The concept of relative configuration originated with Emil Fischer (1891). He studied the structure of sugars. At that time, it would have been a hopeless task to determine the absolute configuration of compounds, but it was already possible to determine the configuration of a chiral compound relative to another compound by chemical methods. For example, (+)-glyceraldehyde can be converted in two steps to (-)-lactic acid without directly affecting the centre of symmetry (the (+) and (-) before glyceraldehyde and lactic acid are the optical rotations). The ligands are then only chemically transformed, their spatial position remains unchanged. Therefore, (+)-glyceraldehyde has the same configuration as (-)-lactic acid. Before 1951, the relative configurations of hundreds of chiral compounds with respect to (+)-glyceraldehyde had been determined by chemical methods. Among these compounds was (+)-tartaric acid. In 1951, the absolute configuration of (+)-tartaric acid was determined by X-ray diffraction on the salt of tartaric acid, sodium rubidium tartrate. Thus, the absolute configuration of (+)-glyceraldehyde and of those compounds whose relative configuration with respect to (+)-glyceraldehyde was known became known.

Notation of the configuration

The configuration was previously indicated by the letters d and l. This type of notation is now mainly used for sugars and amino acids. The letter d, for example, indicates that the compound can be traced back to d-(+)-glyceraldehyde. This method of notation was not suitable for notation of the configuration of all chiral compounds, so a new method was proposed in 1956. This method is independent of glyceraldehyde and is equally suitable for marking the configuration of compounds containing and not containing a chirality centre. One of the two enantiomers is given the letter R (from the Latin word rectus = right) and the other the letter S (from the Latin word sinister = left).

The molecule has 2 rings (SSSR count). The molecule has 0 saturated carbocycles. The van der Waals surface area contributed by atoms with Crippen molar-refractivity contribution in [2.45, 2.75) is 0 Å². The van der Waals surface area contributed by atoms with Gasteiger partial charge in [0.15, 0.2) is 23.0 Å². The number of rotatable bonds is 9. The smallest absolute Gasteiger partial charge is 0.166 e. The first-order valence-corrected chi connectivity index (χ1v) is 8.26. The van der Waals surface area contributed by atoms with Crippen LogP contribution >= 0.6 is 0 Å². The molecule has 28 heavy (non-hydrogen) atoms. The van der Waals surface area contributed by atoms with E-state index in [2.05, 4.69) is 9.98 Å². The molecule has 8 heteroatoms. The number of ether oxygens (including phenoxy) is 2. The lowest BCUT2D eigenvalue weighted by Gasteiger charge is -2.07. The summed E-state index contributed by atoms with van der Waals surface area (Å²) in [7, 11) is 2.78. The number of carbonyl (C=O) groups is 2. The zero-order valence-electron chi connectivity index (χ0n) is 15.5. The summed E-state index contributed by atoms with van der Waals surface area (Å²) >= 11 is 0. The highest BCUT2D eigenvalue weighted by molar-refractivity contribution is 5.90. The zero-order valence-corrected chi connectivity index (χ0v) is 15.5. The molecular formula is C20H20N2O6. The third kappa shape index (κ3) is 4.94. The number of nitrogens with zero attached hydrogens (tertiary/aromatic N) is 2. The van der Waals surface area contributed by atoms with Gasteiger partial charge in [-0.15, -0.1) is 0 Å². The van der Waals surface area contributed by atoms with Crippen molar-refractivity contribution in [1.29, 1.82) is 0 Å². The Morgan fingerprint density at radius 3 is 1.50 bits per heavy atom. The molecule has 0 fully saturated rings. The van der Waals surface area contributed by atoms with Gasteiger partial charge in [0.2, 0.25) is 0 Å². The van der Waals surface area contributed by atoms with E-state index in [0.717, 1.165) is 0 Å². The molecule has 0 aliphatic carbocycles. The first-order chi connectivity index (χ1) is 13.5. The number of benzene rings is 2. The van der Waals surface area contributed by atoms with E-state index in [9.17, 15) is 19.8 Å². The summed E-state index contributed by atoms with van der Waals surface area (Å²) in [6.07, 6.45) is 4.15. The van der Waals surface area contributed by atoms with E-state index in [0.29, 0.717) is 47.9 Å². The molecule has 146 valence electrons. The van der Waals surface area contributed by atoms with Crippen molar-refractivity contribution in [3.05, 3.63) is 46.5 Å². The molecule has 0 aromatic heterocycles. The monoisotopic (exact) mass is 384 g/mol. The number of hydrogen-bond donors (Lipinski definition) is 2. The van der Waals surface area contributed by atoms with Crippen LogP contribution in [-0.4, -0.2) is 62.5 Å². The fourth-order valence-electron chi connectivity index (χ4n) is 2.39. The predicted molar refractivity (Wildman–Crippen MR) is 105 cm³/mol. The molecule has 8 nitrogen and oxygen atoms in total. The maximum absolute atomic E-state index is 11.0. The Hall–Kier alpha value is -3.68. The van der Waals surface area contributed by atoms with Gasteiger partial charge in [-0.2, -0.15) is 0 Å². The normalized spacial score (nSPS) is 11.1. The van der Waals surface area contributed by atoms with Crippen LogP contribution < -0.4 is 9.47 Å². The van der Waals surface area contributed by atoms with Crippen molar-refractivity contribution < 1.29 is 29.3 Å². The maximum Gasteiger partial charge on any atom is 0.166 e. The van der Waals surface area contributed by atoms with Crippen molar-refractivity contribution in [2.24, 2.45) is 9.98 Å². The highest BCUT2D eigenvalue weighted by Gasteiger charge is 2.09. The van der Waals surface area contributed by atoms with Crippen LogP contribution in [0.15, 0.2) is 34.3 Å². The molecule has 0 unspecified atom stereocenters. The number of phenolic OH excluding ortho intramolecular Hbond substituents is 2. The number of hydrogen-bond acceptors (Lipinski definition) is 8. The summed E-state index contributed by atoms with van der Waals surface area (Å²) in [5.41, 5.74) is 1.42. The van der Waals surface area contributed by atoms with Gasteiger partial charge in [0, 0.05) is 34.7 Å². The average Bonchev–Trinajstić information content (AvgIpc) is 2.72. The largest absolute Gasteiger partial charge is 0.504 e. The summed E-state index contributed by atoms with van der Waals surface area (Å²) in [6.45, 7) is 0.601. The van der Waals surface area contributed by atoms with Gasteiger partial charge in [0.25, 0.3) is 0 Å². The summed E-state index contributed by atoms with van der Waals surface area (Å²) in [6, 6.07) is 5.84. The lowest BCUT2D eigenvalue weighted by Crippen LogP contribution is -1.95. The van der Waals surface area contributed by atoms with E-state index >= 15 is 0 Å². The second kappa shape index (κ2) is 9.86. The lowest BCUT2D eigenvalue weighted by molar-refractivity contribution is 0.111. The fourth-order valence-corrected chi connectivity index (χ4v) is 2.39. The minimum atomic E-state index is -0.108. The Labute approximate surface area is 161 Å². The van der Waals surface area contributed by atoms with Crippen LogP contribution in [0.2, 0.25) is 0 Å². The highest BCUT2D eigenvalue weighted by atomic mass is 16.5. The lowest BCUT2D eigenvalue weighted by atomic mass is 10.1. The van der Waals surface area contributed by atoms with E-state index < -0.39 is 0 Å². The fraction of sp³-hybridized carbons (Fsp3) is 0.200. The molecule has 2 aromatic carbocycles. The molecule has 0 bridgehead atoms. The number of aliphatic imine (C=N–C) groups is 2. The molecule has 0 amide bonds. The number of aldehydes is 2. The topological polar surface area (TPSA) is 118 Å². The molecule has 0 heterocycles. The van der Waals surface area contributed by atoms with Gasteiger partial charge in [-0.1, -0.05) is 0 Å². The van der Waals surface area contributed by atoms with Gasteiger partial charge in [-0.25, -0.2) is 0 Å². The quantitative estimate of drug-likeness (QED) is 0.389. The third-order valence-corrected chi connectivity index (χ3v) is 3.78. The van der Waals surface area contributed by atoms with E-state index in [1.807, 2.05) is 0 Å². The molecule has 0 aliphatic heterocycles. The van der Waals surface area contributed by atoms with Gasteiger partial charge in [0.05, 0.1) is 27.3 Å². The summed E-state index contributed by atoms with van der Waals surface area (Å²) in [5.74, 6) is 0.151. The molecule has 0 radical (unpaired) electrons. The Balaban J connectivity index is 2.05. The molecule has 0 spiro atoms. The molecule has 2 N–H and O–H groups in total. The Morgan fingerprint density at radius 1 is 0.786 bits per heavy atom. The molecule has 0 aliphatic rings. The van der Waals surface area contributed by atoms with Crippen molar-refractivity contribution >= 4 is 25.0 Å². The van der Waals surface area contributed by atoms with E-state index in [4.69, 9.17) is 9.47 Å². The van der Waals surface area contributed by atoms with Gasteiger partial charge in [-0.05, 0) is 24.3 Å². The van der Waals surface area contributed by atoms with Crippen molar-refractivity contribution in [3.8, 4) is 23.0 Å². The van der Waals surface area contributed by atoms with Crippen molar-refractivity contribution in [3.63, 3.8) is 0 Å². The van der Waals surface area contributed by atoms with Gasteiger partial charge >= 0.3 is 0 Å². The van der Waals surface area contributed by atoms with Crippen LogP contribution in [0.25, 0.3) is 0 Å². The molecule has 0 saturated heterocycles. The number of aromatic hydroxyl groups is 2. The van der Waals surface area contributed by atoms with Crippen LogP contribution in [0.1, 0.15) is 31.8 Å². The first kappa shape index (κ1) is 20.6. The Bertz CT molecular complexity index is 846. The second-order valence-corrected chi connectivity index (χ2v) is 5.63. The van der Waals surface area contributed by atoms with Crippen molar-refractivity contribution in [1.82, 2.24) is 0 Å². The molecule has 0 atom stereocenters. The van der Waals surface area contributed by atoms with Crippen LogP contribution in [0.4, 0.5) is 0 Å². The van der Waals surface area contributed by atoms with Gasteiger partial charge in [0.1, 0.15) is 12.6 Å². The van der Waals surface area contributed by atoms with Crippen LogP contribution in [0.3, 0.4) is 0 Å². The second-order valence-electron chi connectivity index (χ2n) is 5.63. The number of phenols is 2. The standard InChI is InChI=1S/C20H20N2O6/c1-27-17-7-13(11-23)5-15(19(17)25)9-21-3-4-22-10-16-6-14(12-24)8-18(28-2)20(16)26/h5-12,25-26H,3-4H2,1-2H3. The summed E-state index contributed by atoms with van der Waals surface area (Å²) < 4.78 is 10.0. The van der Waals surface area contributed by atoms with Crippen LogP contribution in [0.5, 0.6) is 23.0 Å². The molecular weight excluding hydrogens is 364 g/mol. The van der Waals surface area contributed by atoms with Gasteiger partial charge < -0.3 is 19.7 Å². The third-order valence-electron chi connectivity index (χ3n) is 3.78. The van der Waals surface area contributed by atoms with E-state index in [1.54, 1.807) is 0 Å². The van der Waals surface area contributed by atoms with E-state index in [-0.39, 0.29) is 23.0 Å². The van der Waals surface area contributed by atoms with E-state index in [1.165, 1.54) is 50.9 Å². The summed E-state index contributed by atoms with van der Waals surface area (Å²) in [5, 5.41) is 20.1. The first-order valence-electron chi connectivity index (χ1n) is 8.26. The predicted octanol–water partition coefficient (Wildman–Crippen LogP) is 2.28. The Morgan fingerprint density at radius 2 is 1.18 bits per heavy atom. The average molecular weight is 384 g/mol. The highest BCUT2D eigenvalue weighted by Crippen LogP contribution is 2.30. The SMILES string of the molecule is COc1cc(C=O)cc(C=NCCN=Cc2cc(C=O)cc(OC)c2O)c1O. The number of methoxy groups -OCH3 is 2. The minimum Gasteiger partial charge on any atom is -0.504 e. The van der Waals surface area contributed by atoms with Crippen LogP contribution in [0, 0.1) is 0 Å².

Theoretical significance

Its theoretical importance is due to the fact that it is a benchmark for relative configuration. The concept of relative configuration originated with Emil Fischer (1891), who studied the structure of carbohydrates. In Fischer's time, there were no suitable methods for determining the absolute configuration, but it was already possible to determine the (relative) configuration of one chiral compound relative to another by chemical means. For example, (+)-glyceraldehyde could be converted to (-)-lactic acid (left-turning lactic acid) without directly affecting the centre of asymmetry, i.e. without changing its configuration. The configuration of the asymmetric carbon atom of (+)-glyceraldehyde (left-rotating glyceraldehyde) was arbitrarily drawn by E. Fischer. Later it turned out that the arbitrarily given configuration was identical to the real one. Compounds with the same configuration as the left-hand rotating glyceraldehyde were assigned the letter D-, and compounds with the same configuration as the right-hand rotating glyceraldehyde were assigned the letter L-.